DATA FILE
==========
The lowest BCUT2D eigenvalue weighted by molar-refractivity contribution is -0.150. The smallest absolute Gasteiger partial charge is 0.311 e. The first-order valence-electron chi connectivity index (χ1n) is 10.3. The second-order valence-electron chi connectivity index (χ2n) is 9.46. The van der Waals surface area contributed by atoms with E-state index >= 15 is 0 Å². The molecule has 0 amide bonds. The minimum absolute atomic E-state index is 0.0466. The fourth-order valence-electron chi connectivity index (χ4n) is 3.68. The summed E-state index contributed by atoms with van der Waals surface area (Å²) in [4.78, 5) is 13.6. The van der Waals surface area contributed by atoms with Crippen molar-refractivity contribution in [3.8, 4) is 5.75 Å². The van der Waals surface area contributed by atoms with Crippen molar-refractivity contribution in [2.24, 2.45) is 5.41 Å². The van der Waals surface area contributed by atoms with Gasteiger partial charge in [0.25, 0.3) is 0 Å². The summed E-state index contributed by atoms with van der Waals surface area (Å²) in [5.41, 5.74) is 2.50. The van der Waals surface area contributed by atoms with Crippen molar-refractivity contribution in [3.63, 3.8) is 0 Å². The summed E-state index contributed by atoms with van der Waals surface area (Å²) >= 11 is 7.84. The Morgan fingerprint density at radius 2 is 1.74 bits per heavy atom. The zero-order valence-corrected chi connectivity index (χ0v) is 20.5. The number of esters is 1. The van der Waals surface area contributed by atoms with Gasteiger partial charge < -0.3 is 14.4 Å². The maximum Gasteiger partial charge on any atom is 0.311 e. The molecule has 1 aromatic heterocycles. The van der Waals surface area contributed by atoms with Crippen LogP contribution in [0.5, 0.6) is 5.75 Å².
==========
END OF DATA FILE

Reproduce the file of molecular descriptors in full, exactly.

The lowest BCUT2D eigenvalue weighted by molar-refractivity contribution is -0.150. The smallest absolute Gasteiger partial charge is 0.311 e. The first-order valence-electron chi connectivity index (χ1n) is 10.3. The second-order valence-electron chi connectivity index (χ2n) is 9.46. The van der Waals surface area contributed by atoms with E-state index >= 15 is 0 Å². The molecule has 0 amide bonds. The minimum absolute atomic E-state index is 0.0466. The fourth-order valence-electron chi connectivity index (χ4n) is 3.68. The summed E-state index contributed by atoms with van der Waals surface area (Å²) in [4.78, 5) is 13.6. The van der Waals surface area contributed by atoms with Crippen molar-refractivity contribution in [3.8, 4) is 5.75 Å². The van der Waals surface area contributed by atoms with Crippen molar-refractivity contribution in [2.24, 2.45) is 5.41 Å². The van der Waals surface area contributed by atoms with Gasteiger partial charge in [0.25, 0.3) is 0 Å². The summed E-state index contributed by atoms with van der Waals surface area (Å²) in [5.41, 5.74) is 2.50. The van der Waals surface area contributed by atoms with Crippen molar-refractivity contribution in [3.63, 3.8) is 0 Å². The summed E-state index contributed by atoms with van der Waals surface area (Å²) >= 11 is 7.84. The Morgan fingerprint density at radius 2 is 1.74 bits per heavy atom. The zero-order valence-corrected chi connectivity index (χ0v) is 20.5. The number of esters is 1. The van der Waals surface area contributed by atoms with Gasteiger partial charge < -0.3 is 14.4 Å². The maximum Gasteiger partial charge on any atom is 0.311 e. The molecule has 1 aromatic heterocycles. The van der Waals surface area contributed by atoms with Crippen LogP contribution in [0.5, 0.6) is 5.75 Å².